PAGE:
Event Name : Ugashik-Peulik 2015
|Start:||March 2015 ||Observed|
|Seismicity with no confirmed eruption: ||
|Eruption Type:||Not an eruption.|
From Dixon and others, 2017: "On March 26 a ML=4.1 earthquake and aftershocks occurred close to the west shore of Becharof Lake in the same area as the 1998 Becharof swarm (McGimsey and others, 1999), 35 km (19 mi) west-northwest of Ukinrek Maars and 47 km (25 mi) west-northwest of Peulik. The earthquake series was short-lived as 17 earthquakes, 10 greater than ML=2.0, occurred within a 10-hour period, including the ML=4.1 and a ML=3.0 earthquake both of which occurred within the first 2 hours. These earthquakes formed a narrow east-west cluster 19 km (10 mi) in length at a depth of 7-9 km (3.7-4.9 mi). Nine additional earthquakes occurred in the same location in 2015-two in early March, five in mid-April, and two in late summer. The largest of these was a ML=3.2 on April 21, 2015.
"On July 15, an Alaska Department of Fish and Game (ADF&G) biologist reported that the water in Hot Springs Creek, flowing from Ugashik caldera into Ugashik Creek was 'frothy and orange.' The biologist also reported that salmon were not entering the stream where Ugashik Creek flows into Ugashik Lake as in past years (fig. 9 [original text]). Two days after the report, two water samples were collected from Hot Springs Creek at locations shown in figure 9 [original text]. Analysis (table7 [original text]) showed a pH (5.76 and 5.52) similar to previous water samples collected in June 2004 (pH=5.71) by Evans and other (2009) in a similar location. An aerial survey of the creek from the caldera to Upper Ugashik Lake detected no orange discoloration of the stream beyond the caldera. Outside the caldera, the stream was not running clear, but appeared heavily laden with sediment, rather than tinted orange as with waters inside the caldera. No unusual activity was observed and the discoloration likely was caused by a period of high runoff that intermixed the thermal waters with the clearer water in the stream causing a temporary flow of anomalously colored water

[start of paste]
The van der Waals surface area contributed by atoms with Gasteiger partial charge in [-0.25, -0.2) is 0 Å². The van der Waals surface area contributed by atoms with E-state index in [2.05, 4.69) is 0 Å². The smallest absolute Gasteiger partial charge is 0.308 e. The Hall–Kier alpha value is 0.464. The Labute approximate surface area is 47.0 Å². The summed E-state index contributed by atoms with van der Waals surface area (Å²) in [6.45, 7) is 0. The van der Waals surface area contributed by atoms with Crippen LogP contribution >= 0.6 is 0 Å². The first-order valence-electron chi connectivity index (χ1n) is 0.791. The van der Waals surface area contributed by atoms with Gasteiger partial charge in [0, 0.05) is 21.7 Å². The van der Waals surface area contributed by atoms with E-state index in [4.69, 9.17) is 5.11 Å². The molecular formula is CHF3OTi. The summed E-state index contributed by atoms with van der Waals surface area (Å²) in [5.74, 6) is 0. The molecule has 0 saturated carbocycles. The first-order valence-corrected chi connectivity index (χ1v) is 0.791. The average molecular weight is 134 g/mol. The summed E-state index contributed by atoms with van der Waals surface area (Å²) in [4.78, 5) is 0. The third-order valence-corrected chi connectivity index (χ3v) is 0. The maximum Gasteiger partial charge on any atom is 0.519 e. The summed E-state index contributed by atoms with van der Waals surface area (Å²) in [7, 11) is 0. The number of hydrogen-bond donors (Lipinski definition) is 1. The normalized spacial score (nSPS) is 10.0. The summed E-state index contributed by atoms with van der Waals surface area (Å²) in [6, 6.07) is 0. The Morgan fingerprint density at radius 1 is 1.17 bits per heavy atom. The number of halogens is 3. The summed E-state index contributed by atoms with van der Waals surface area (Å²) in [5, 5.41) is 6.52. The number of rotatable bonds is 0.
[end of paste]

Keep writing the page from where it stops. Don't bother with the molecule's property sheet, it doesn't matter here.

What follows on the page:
that delayed the reported movement of salmon upstream by ADF&G biologists. No volcanic unrest was apparent."